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Why Blacks and Native Americans feel the American Flag is offensive

tony-barrs-picture2The Gantt Report

Why Blacks and Native Americans feel the American Flag is offensive

By Tony Barrs, Guest Columnist

B.S., Political Science, 1986

Florida A & M University

      Blacks and Native Americans have a perfect right to be offended by the American National Anthem and Flag, respectively. Humor me and take a minute to truly consider the legitimate history regarding the National Anthem also known as “The Star-Spangled Banner”.

Originally, this poem was written by Francis Scott Key titled, “The Defence of Fort McHenry” on September 13, 1814. Key was trapped aboard a British ship negotiating the release of a prisoner (not a slave), while British warships were bombing the Baltimore, Maryland

harbor at Fort McHenry for over 24 hours. Key realized that if the slaves made it to the British ships, they would gain their freedom.

Unfortunately for the enslaved, the next day Key saw the “dawn’s early light” and the large US garrison flag was still standing. The Americans managed to survive the battle and defeat the British.

This poem celebrated the American victory and forewarned the slaves that they would be duly punished for conspiring with the British to escape bondage. His original words read, “No refuge could save the hireling and slave from the terror of flight, or the gloom of the grave. And the star-spangled banner in triumph doth wave O’er the land of the free and the home of the brave.” What is even more bizarre is discovery that the tune is a sample of a drinking song called “Anacreon in Heaven” composed in the 1770’s by John Stafford Smith, which was swiped from 6th Century Greek poet Anacreon.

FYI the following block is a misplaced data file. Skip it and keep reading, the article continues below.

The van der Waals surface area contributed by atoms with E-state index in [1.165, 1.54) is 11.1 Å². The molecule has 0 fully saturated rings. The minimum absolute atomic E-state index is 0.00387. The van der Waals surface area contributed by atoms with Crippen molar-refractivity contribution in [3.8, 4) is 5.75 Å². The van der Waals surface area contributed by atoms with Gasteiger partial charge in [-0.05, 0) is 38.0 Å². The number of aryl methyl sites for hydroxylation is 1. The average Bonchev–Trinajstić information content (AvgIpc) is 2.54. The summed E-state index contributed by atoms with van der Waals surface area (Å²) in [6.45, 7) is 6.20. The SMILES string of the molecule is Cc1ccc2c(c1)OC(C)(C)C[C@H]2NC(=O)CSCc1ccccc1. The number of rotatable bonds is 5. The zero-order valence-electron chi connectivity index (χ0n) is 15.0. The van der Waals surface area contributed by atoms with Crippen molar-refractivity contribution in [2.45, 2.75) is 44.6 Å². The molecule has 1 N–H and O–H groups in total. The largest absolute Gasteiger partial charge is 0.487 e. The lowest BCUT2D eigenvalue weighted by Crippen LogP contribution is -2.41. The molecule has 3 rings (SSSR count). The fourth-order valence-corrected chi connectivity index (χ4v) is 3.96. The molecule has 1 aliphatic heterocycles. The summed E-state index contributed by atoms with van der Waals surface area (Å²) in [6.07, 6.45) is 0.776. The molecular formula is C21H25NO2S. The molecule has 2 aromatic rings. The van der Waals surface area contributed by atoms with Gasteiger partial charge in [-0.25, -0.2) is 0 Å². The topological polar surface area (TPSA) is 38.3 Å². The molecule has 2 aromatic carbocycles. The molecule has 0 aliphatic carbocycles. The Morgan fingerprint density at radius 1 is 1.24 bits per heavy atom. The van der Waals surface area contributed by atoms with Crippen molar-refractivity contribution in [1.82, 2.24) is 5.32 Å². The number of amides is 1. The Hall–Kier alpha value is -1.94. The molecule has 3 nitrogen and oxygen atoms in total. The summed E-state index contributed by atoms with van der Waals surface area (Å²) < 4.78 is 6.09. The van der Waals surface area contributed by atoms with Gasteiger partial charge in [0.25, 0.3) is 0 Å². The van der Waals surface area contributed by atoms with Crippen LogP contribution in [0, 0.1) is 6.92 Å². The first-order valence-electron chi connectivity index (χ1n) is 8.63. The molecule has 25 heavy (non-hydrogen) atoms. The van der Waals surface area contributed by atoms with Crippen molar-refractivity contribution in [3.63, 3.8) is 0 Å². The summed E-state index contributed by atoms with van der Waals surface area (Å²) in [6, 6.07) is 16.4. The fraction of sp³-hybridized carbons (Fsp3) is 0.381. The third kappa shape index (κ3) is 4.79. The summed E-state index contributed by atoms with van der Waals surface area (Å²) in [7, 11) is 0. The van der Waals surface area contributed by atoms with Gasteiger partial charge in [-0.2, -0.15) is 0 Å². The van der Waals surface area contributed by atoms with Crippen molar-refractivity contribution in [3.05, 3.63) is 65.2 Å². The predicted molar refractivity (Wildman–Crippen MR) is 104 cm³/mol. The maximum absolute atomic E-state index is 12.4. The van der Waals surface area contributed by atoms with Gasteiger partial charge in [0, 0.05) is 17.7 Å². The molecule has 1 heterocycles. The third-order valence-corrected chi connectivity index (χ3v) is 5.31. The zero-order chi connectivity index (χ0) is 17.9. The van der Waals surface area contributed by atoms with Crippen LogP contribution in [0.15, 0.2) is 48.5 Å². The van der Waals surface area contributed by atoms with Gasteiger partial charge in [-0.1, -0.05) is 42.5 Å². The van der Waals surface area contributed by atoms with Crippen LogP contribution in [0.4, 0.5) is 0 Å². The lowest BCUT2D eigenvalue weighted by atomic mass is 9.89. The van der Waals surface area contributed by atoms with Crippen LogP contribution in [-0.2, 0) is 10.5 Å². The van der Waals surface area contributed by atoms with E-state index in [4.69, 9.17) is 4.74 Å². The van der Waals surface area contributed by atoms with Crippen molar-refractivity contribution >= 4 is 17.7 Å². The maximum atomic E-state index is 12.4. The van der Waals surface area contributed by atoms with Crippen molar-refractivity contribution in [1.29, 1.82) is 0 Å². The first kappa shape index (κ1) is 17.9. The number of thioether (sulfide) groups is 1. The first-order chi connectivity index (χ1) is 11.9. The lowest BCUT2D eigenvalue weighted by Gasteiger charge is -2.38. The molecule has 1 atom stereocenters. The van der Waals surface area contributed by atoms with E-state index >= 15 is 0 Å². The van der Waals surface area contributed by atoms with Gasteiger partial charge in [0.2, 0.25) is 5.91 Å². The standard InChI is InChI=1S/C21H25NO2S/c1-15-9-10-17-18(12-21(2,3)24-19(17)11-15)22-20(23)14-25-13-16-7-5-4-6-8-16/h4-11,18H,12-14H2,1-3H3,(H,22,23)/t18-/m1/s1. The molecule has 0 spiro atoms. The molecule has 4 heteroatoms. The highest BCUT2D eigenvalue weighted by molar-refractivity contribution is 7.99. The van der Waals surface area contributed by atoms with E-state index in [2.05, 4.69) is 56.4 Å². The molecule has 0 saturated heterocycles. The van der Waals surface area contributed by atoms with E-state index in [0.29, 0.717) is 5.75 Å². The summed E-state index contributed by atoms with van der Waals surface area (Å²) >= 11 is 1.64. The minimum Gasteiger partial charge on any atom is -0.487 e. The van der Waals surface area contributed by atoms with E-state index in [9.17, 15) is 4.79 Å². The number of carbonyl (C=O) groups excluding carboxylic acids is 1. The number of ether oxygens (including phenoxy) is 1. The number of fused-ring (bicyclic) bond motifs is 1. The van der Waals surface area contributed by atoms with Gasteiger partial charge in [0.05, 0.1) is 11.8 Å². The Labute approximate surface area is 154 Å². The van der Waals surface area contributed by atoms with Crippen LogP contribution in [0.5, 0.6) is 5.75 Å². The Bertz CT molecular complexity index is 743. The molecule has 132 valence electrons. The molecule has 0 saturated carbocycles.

Francis Scott Key was a slave-owner, racist lawyer from an old Maryland plantation family whose riches derived from the bounty of the slave industry. Key once stated that Africans in America were “a distinct and inferior race of people, which all experience proves to be the greatest evil that afflicts a community.” It should be noted that Key died defending his belief that the institution of slavery should remain legal forever. Therefore, the National Anthem should not be acknowledged in any public American setting.

Now, I ask you to consider the actual meaning of the colors of the flag. As you are about to read, this could be regarded racist as well.

On June 20, 1782, when the flag was approved by the Continental Congress, Charles Thomson, who served as secretary, articulated the significance of the colors as follows: white represented purity and innocence as well as lack of guilt or sin; red was for hardiness and valor; while blue stood for vigilance, perseverance and justice. The 13 red and white stripes represent the 13 colonies which all thrived from the institution of slavery slated to have begun in 1619, over a century before the flag was ratified. Since this is a fact, how could the flag represent purity, innocence and justice? There exists no federal law, resolution or executive order providing an official reason for the colors or their real meaning.

Before you judge people as unpatriotic and disrespectful to our military, ponder the thought that before America can truly unite, it must have national symbols reflecting the same. The time has come where we must seek legislation to design a new flag and compose a National Anthem that truly embodies freedom, liberty, justice and equality for all American citizens.

    (Buy Lucius Gantt’s latest book, “Beast Too: Dead Man Writing” onAmazon.com and from bookstores everywhere. Contact Lucius at www.allworldconsultants.net . And, if you want to, ”Like” The Gantt Report page on Facebook.)

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    About The Author

    Carma Lynn Henry Westside Gazette Newspaper 545 N.W. 7th Terrace, Fort Lauderdale, Florida 33311 Office: (954) 525-1489 Fax: (954) 525-1861

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